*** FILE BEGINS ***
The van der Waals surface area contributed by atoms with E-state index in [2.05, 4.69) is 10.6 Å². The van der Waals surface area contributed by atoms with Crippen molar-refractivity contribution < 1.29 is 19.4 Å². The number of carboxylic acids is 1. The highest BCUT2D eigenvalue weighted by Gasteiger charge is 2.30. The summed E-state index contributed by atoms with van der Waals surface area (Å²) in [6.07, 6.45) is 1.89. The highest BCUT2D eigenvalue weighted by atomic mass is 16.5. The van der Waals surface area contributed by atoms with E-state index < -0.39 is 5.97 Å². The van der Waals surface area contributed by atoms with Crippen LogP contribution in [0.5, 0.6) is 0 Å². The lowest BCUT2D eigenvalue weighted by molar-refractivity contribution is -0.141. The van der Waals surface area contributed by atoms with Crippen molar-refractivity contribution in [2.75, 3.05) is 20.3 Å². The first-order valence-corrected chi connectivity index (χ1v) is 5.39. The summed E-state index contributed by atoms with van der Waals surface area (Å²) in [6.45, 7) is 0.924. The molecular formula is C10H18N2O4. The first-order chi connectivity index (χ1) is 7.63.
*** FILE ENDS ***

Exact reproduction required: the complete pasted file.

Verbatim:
The van der Waals surface area contributed by atoms with E-state index in [2.05, 4.69) is 10.6 Å². The van der Waals surface area contributed by atoms with Crippen molar-refractivity contribution < 1.29 is 19.4 Å². The number of carboxylic acids is 1. The highest BCUT2D eigenvalue weighted by Gasteiger charge is 2.30. The summed E-state index contributed by atoms with van der Waals surface area (Å²) in [6.07, 6.45) is 1.89. The highest BCUT2D eigenvalue weighted by atomic mass is 16.5. The van der Waals surface area contributed by atoms with E-state index < -0.39 is 5.97 Å². The van der Waals surface area contributed by atoms with Crippen LogP contribution in [0.5, 0.6) is 0 Å². The lowest BCUT2D eigenvalue weighted by molar-refractivity contribution is -0.141. The van der Waals surface area contributed by atoms with Crippen molar-refractivity contribution in [2.75, 3.05) is 20.3 Å². The first-order valence-corrected chi connectivity index (χ1v) is 5.39. The summed E-state index contributed by atoms with van der Waals surface area (Å²) in [6.45, 7) is 0.924. The molecular formula is C10H18N2O4. The first-order chi connectivity index (χ1) is 7.63.